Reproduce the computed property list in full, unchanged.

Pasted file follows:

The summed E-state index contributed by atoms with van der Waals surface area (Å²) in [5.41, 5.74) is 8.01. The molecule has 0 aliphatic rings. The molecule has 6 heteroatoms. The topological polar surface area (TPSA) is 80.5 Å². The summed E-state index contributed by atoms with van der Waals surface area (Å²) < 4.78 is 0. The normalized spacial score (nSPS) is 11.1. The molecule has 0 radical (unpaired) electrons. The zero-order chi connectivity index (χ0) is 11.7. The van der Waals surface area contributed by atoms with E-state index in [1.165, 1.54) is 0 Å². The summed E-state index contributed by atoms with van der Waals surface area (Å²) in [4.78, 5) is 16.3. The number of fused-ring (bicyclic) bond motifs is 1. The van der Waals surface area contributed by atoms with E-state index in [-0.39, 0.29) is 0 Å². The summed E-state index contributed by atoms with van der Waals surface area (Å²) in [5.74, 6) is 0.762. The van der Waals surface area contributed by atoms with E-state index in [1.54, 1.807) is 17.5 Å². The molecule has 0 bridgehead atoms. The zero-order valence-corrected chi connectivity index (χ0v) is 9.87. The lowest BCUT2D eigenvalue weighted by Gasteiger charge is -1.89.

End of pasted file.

The summed E-state index contributed by atoms with van der Waals surface area (Å²) in [5.41, 5.74) is 8.01. The molecule has 0 aliphatic rings. The molecule has 6 heteroatoms. The topological polar surface area (TPSA) is 80.5 Å². The summed E-state index contributed by atoms with van der Waals surface area (Å²) < 4.78 is 0. The normalized spacial score (nSPS) is 11.1. The molecule has 0 radical (unpaired) electrons. The zero-order chi connectivity index (χ0) is 11.7. The van der Waals surface area contributed by atoms with E-state index in [1.165, 1.54) is 0 Å². The summed E-state index contributed by atoms with van der Waals surface area (Å²) in [4.78, 5) is 16.3. The number of fused-ring (bicyclic) bond motifs is 1. The van der Waals surface area contributed by atoms with E-state index in [-0.39, 0.29) is 0 Å². The summed E-state index contributed by atoms with van der Waals surface area (Å²) in [5.74, 6) is 0.762. The van der Waals surface area contributed by atoms with E-state index in [1.54, 1.807) is 17.5 Å². The molecule has 0 bridgehead atoms. The zero-order valence-corrected chi connectivity index (χ0v) is 9.87. The lowest BCUT2D eigenvalue weighted by Gasteiger charge is -1.89.